Monday, March 24, 2008

The Kindness of Strangers

A long time ago, when I was young, poor and very pregnant, I got a flat tire while driving on Route 287. Needless to say, I didn't have Triple A and I didn't have a cell phone. Actually, most people at the time didn't have cell phones. Reaching over my big belly, I started unpacking the trunk to get out the spare. A young man pulled over, asked if I needed help and proceeded to change my tire. He got in his car and drove away. I never saw him again.

I suppose I could have been afraid. I could have sat in my locked car and just rolled the window down a crack and asked him to call for help, but it didn't enter my mind. That's not always the case-I have been in circumstances where I've avoided a stranger, or not asked for help. What's the difference? Perhaps my sixth sense told me he was ok. It's a risk, to be sure. Recently, I was speaking with a group of women about this subject. One told me how as a child, her mother would invite all kinds of people, people she met places, over to dinner. They lived out in the country and sometimes these folks would do some work around the house and then sit down to the dinner table with them. To me it conjures up another time, not just a time when one person could trust another, but also a time when a person could trust their own ability to discern the good from the bad.

Somewhere along the way we seem to have lost this ability. Who among us today would meet a person on the street and invite them in for dinner? From childhood on, we are taught to fear strangers. This is despite the fact that federal statistics do not show an increase of in child abductions or murders. On an internet advice column a mom asked "My son is very outgoing and friendly. How do I keep him from approaching strangers?" Could you imagine seeking advice on how to quell your child's enthusiastic and outgoing nature? The columnist wrote back what I already know-most children, and people in general, are hurt by people they know. It's not the stranger in the trench coat you need to fear, no matter how many lurid news stories you may see on the subject. The danger is out there, to be sure, but is exaggerated by a media hungry for sensation. Taken to an extreme, this fear of strangers can work against a child. In 2005, a Utah boy went missing in the mountains. The 11 year old boy, Brennan Hawkins, avoided rescue workers for several days because he had been told to stay away from strangers.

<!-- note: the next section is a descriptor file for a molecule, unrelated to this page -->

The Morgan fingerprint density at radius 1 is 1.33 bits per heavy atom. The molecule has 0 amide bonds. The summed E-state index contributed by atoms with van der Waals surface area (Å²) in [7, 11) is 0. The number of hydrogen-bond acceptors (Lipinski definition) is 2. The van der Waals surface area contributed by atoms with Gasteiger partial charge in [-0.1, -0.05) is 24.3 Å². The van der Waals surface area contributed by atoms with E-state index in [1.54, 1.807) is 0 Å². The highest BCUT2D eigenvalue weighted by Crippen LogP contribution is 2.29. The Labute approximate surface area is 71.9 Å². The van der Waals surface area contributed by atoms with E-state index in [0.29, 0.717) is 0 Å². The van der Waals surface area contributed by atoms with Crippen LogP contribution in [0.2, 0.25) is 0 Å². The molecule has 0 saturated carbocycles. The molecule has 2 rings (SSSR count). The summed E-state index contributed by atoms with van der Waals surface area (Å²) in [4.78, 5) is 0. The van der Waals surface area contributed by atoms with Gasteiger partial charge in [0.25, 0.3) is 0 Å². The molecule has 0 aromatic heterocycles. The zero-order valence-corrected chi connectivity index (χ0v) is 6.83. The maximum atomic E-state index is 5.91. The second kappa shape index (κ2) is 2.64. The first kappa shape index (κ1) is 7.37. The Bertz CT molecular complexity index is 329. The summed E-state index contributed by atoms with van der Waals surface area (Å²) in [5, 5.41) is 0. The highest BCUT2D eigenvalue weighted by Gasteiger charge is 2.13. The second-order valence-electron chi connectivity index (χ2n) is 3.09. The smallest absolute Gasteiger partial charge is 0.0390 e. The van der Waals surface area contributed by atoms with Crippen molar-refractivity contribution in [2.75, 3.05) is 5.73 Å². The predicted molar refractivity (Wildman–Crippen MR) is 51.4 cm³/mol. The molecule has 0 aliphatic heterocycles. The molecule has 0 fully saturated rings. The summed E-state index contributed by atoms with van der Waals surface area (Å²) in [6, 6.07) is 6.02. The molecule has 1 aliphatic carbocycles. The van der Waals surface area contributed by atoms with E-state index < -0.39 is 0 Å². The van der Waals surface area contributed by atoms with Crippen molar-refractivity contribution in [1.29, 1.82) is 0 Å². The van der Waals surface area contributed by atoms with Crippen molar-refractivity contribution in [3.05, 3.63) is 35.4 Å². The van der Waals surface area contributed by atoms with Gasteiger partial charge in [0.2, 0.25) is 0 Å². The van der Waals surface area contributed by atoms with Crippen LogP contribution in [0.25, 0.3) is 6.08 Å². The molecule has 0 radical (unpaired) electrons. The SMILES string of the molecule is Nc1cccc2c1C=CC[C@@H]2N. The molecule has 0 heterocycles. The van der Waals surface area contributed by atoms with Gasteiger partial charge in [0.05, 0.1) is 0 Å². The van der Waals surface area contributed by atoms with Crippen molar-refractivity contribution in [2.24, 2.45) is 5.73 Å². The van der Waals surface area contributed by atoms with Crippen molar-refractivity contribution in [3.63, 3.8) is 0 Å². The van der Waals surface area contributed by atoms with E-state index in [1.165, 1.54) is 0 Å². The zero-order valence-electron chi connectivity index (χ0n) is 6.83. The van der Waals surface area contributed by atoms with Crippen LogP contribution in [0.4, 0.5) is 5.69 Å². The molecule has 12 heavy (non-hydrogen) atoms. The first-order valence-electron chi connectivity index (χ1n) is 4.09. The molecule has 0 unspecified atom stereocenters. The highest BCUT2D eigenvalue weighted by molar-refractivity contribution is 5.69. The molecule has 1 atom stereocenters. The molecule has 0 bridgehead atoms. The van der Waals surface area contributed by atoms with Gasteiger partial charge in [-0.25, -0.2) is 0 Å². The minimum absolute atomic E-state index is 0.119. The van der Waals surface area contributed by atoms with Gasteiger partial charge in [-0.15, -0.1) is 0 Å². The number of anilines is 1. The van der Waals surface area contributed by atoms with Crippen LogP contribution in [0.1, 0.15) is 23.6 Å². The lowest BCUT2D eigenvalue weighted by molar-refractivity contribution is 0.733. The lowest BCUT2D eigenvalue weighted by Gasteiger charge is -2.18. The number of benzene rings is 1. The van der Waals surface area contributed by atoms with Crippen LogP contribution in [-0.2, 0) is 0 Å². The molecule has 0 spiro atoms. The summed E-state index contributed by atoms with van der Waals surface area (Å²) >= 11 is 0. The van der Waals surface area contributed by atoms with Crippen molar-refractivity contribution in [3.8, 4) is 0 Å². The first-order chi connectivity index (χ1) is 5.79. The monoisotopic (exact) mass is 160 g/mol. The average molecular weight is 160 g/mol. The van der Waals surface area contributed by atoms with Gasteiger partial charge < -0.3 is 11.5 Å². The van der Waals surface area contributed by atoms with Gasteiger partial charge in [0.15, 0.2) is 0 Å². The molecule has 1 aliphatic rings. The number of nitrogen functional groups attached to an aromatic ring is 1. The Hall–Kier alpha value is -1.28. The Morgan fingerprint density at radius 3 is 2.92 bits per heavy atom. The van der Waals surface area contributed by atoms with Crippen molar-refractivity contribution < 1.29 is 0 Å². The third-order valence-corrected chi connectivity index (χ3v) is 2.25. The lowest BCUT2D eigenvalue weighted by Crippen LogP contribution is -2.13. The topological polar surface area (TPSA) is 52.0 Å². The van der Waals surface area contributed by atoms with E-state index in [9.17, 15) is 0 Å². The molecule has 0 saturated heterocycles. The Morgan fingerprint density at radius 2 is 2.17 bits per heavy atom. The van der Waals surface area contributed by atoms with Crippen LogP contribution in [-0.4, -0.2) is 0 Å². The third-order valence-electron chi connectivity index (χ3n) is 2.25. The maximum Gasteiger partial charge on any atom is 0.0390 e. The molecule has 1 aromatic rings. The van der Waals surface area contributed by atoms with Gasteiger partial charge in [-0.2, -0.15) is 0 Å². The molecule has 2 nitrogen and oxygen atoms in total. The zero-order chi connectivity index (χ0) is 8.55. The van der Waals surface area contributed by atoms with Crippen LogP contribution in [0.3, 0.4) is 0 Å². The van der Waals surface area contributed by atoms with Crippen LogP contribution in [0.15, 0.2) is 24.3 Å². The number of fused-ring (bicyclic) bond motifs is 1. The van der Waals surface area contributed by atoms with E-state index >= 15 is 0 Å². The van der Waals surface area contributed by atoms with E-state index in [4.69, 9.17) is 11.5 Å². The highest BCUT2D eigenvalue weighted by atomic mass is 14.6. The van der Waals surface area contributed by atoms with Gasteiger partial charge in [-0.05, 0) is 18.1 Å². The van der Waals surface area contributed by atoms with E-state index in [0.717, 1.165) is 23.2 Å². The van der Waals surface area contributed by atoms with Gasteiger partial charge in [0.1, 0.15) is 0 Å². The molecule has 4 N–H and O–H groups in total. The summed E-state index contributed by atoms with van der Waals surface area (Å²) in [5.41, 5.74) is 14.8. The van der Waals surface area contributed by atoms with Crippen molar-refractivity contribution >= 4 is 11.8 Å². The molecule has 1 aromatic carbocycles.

Security consultant Gavin de Becker wrote a book about all this, called Protecting the Gift. In addition to advice for parents on how to keep kids safe, it offers valuable insight into teaching your child how to discern who's safe and who's not. He encourages parents to have kids deliberately talk to strangers, in the store, on the street. With parents safely near by, have your school age child ask for directions or for help with a purchase. Afterward, talk together about the person they spoke with: what were they like, did they help, etc. This should be mandatory parenting, like teaching your child their address and how to answer the phone properly. It not only teaches your child social interaction but gets them thinking about who they can trust, why and under what circumstances.

Another important point, raised by de Becker and others, is teaching a child (or anyone, really) to heed their inner voice. You've probably all heard stories of the trusted scout leader, teacher or other authority figure who abused children. Inevitably, someone is quoted saying how nice the person is. We need to get away from the notion that bad people who hurt children are slobbering perverts in trench coats. Instead, we're taught to be nice, especially if we're girls, even when a little voice inside our head is going, "Hmmm, I don't know about this person. Something's not right." What the experts say is that if the siren is going off in your head-listen to it, even to the point of being rude. It can mean the difference between getting to safety or not.

Sometimes we need to rely on the kindness of strangers and sometimes we need to be wary of people. It's not foolproof, but teaching your children to listen to their inner voice and discern who they can trust will go a long way in boosting their confidence and in the end make for safer kids.